Inbound marketing is still a relatively new breed of animal, but in what is a fast-paced and constantly evolving industry, the concept of what an inbound agency is, and what it does, has also changed. We have now entered inbound agency 2.0 territory, with the more successful agencies not only fine-tuning the services they offer, but changing their focus to deliver better results for their clients.
Today, the inbound agency approach needs to prioritise providing a top-quality service to clients rather than trying to win new ones, because if you do the former first, the latter will follow. It needs to focus on working with clients to provide the means by which a business can enjoy growth and an increase in ROI, rather than for clients.
As this blog by M/C/C’s Mike Crawford for HubSpot explains: ‘It’s like a marriage, or partnership, where the agency becomes an extension of the client’s marketing department and is viewed as part of their team as opposed to a vendor or supplier.’
It’s about educating the client on how best to use the platforms they have, from HubSpot to social media, so that ultimately, they won’t really need you anymore. That may sound bad for your business, but in reality, the benefits of empowering a business far outweigh the eventual loss of that business, because others will hear of your great work and will want to take you on.
Throughout that education process, 2.0 agencies can bring in revenue, even from the pre-sales stage, with workshops, and value-rich services (which we will discuss in an upcoming blog – stay tuned folks!).
Innovative agencies endeavour to truly understand the challenges of the client by building the pain mountain for them, and then creating a step by step strategy to overcome those challenges and find solutions. But they need to have a solid foundation in place in their own agency first, to develop and constantly review strategies, with five main pillars.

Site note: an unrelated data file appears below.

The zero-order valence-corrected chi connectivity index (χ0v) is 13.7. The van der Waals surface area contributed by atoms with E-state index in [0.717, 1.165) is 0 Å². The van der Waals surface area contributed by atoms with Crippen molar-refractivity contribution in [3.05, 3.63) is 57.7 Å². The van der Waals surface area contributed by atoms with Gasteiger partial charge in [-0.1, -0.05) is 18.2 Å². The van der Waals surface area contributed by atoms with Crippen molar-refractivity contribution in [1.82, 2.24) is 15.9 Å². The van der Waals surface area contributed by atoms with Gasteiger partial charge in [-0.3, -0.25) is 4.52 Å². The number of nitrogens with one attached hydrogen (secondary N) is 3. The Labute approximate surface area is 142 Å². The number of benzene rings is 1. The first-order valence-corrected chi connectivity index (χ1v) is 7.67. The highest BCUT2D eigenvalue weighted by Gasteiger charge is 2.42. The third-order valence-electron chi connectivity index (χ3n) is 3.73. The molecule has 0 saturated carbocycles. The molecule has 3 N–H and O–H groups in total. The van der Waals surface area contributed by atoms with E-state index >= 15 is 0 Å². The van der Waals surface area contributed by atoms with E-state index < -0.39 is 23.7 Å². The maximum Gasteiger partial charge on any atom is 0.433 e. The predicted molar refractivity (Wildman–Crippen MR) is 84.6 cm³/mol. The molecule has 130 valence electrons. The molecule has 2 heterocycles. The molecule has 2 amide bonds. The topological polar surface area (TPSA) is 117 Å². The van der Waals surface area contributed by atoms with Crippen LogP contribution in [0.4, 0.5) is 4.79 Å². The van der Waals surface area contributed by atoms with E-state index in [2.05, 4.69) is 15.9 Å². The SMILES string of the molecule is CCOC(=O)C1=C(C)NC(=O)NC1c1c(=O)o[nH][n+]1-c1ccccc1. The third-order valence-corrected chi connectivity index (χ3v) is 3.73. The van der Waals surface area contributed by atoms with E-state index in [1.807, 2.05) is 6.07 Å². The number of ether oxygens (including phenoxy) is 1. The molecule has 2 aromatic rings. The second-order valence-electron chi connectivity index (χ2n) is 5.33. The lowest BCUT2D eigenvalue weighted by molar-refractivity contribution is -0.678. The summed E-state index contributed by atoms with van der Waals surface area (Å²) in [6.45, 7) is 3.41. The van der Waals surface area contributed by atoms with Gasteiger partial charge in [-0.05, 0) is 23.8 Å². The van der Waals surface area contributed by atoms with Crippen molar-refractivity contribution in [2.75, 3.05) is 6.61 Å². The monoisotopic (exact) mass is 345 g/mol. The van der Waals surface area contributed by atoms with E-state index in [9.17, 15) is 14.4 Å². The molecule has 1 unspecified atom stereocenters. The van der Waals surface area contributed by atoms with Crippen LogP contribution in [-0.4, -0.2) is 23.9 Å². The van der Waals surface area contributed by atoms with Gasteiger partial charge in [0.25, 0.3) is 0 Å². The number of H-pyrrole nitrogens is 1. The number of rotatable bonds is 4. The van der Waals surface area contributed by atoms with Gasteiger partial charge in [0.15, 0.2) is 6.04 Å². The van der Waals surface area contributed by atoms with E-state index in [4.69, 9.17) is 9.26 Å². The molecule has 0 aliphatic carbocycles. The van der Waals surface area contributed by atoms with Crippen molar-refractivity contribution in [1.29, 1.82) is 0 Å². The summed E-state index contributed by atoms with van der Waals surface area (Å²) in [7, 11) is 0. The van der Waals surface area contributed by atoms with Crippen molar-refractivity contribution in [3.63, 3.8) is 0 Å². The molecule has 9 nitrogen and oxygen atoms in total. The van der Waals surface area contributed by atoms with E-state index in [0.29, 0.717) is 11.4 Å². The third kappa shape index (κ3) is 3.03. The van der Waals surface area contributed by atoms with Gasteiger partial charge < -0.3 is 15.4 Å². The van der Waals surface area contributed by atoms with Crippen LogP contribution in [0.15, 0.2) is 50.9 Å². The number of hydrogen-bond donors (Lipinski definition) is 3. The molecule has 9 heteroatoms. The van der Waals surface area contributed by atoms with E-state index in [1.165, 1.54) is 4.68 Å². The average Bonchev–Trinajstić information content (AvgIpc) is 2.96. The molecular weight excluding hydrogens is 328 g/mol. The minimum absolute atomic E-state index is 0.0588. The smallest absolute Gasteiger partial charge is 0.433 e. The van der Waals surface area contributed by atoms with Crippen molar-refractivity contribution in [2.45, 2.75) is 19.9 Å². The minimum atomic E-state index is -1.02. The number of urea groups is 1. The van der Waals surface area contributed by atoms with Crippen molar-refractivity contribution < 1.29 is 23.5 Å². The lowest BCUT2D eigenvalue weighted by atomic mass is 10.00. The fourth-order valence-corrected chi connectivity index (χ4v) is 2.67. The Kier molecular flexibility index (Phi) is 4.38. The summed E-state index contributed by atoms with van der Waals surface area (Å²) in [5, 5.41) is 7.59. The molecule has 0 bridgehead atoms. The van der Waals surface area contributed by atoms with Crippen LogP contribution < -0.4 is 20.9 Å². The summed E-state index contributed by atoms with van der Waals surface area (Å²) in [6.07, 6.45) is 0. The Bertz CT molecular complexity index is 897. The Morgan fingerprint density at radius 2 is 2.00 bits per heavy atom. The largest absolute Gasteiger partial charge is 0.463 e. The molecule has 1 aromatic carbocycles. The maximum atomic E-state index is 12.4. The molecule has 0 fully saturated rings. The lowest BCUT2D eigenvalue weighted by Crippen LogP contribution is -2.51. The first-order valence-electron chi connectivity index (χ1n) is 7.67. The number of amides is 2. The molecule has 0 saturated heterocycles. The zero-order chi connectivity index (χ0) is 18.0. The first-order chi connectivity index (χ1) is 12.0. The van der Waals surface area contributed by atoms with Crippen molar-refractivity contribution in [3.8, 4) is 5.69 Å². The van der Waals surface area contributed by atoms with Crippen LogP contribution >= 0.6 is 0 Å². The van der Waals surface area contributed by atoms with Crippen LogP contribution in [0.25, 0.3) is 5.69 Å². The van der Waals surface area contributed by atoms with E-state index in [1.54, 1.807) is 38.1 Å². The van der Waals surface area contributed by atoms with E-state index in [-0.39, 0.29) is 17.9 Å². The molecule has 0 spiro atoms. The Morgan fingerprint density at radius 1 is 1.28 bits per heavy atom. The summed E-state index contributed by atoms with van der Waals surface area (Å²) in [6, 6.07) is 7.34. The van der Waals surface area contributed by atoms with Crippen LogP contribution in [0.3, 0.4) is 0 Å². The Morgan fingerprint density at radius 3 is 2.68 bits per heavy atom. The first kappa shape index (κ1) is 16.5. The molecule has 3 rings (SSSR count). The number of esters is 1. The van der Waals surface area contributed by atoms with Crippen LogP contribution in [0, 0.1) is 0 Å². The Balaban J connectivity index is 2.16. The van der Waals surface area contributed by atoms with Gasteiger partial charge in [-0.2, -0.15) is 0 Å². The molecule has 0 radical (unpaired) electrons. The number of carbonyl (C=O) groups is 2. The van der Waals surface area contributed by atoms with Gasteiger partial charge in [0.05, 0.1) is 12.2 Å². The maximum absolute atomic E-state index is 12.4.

These pillars are as follows:
- Strategy - the value proposition and mission statement of the agency which is clearly communicated to the whole team, including an organisational chart that outlines who does what and when, with constant learning for every person, right up to the owner, who should themselves have a mentor.
- Growth - Everybody should know budget and profit goals and how their role contributes to achieving these, with a positive culture clearly communicated to all team members to create a happy, healthy and thriving work environment.
- Services - A solid service delivery process that follows an agreed playbook, with solid project management tools and a strong account management team.
- Sales - A clear sales process followed by all team members that eliminates the need for the owner to get involved in such day to day entanglements, including a solid proposal and contract process.
- Marketing - A strategy that incorporates the best practices you deliver to clients into inbound marketing of your own agency, including SEO and in-depth analysis of website traffic and activity to your site, plus offline activities such as workshops and events that generate leads.
Not all inbound agencies are putting these pillars in place, and it is just one of the reasons why businesses don’t renew contracts with them, as this interesting blog from Business2Community explains. So before we delve deeper into these, let’s take a quick look at why clients leave agencies.